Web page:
One of the things I most regret – and we tend to regret most deeply the things we haven’t done – is not talking as an adult to my schizophrenic grandmother, who was confined for many years to an asylum; not hearing her story.
In the hospitals where Laing had trained, it was axiomatic that doctors and nurses didn’t “talk to psychosis”. The patient was sick and generating nonsense, and you should not encourage it. Laing thought that, if you listened, the patient would tell you how her world worked; the language might be metaphorical, even surreal, but that was logical in a context where plain speech had been penalised and where children had been taught, as they grew, to distrust their own perception and memory, and give way to the memories and perceptions of others. In Laing’s families, there is always a version behind the version. There are truths one member is allowed to air, that another member is forbidden to utter. The weakest finds him or herself in a lose-lose situation, unable to please, locked in a circuit of invalidation. Madness may, in some circumstances, seem a strategy for survival.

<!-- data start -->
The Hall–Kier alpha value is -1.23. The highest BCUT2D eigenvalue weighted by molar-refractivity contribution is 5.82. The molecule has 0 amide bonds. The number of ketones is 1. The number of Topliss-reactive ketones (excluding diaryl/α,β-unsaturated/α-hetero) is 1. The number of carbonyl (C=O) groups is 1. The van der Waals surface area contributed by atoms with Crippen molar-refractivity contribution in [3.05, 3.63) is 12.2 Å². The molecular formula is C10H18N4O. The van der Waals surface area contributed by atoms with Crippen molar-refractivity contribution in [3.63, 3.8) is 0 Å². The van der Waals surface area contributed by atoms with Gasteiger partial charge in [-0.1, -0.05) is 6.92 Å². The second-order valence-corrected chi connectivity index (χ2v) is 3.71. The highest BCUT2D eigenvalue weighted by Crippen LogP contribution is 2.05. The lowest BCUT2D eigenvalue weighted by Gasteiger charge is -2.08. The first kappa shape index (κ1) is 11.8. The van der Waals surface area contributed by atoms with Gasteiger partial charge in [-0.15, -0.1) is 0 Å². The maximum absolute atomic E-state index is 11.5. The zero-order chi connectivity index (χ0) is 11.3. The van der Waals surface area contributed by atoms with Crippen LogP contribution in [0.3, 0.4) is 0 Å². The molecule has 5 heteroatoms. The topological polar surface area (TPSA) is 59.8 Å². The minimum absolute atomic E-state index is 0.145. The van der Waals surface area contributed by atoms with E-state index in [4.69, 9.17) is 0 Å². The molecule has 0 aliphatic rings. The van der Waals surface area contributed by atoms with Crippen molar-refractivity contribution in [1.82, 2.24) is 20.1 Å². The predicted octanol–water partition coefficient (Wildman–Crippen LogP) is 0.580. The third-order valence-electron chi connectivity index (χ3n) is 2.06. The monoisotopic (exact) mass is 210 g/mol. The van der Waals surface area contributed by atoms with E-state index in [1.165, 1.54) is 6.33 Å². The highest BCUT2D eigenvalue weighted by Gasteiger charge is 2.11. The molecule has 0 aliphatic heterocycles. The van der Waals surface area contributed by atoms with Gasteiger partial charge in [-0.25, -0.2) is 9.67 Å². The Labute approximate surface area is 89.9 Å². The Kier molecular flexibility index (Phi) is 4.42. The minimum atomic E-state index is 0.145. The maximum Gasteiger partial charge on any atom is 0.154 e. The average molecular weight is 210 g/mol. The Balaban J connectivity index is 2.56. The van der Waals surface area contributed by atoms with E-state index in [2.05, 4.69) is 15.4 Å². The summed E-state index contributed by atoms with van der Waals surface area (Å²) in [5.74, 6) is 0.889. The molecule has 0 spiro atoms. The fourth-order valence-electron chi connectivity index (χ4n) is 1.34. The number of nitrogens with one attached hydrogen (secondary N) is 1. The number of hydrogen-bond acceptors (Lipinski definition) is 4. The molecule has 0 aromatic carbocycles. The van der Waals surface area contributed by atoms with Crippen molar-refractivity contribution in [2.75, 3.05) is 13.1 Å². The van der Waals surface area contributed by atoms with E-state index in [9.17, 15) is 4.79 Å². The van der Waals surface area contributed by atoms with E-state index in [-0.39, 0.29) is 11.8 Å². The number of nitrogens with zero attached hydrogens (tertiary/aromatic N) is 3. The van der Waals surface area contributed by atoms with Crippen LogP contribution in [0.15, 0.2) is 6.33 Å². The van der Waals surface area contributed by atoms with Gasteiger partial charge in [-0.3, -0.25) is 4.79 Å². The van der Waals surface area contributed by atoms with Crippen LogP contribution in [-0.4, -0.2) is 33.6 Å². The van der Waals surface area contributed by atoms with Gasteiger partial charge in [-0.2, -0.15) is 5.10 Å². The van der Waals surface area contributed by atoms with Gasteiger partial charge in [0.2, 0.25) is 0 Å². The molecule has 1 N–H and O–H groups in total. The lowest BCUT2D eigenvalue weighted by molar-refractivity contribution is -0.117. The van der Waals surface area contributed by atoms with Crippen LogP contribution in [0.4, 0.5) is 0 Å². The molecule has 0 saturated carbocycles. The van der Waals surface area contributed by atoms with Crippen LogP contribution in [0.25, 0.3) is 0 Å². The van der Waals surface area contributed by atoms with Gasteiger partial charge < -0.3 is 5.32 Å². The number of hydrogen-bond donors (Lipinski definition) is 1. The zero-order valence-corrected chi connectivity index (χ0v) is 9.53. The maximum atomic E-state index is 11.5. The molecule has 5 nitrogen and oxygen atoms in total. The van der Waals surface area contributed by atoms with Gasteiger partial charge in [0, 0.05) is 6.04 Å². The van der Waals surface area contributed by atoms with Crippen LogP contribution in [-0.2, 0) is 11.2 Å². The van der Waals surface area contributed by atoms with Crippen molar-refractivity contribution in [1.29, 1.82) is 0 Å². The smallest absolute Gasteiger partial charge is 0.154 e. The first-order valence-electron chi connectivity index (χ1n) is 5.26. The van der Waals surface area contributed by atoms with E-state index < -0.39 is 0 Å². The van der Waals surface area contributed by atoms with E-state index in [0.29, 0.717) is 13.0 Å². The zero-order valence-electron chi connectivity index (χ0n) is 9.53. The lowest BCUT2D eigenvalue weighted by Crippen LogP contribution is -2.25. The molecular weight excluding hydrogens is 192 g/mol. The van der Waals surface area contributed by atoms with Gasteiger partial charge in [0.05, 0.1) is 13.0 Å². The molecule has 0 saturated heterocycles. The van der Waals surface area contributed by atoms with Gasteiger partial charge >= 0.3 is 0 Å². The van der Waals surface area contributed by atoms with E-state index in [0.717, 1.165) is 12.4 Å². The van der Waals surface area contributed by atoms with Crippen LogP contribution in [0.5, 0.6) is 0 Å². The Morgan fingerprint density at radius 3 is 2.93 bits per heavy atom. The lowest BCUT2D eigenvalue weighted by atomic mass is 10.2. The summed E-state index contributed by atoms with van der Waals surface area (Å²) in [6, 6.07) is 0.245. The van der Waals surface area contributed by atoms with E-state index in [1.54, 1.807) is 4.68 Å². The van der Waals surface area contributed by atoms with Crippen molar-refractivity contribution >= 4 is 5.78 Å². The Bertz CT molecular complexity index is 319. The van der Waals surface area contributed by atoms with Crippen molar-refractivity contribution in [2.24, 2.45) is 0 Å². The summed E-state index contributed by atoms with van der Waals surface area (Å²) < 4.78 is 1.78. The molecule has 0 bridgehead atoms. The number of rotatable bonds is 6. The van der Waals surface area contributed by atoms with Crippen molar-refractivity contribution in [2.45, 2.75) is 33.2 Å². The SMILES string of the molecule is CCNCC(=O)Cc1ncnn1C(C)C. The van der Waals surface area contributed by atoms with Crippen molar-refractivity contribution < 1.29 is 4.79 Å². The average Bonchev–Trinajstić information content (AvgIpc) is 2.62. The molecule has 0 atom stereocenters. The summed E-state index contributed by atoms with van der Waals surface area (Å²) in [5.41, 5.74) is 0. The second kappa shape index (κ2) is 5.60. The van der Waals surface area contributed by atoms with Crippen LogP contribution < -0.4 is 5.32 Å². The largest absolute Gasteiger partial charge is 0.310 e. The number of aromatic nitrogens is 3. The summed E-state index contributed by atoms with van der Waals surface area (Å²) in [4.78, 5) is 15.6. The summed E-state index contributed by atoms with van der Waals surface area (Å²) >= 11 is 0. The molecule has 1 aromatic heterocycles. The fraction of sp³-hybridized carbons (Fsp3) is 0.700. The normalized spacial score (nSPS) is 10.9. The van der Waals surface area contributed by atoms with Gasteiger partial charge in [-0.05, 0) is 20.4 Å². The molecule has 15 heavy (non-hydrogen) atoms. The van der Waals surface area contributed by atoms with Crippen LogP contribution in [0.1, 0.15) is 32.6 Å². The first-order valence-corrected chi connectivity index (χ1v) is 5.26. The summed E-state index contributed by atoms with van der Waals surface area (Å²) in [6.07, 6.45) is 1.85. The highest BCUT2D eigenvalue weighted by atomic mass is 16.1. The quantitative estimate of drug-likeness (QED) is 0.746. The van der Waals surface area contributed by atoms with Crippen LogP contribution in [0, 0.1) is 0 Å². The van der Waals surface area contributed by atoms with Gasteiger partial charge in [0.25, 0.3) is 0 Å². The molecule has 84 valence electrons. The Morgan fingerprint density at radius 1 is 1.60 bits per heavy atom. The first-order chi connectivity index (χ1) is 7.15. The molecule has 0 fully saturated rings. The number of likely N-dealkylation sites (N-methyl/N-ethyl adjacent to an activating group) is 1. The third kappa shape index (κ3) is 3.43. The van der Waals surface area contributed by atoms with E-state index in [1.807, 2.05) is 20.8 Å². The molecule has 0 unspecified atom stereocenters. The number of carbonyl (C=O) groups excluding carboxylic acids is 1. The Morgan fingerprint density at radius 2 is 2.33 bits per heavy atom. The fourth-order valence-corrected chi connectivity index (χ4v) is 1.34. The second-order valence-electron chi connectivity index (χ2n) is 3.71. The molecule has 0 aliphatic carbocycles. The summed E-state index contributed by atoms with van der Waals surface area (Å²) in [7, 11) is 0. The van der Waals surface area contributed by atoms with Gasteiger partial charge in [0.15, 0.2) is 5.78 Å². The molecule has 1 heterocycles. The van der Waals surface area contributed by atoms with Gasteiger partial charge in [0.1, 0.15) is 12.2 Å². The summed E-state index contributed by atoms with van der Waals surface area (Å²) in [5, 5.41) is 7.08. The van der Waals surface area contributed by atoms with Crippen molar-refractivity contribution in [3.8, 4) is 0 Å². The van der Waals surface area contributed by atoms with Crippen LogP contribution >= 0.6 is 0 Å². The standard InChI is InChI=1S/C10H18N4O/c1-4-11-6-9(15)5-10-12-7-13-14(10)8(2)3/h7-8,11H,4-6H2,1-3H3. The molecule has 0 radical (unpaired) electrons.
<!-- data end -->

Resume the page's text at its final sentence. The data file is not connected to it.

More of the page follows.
Read what else Hilary Mantel has to say about how she became a writer.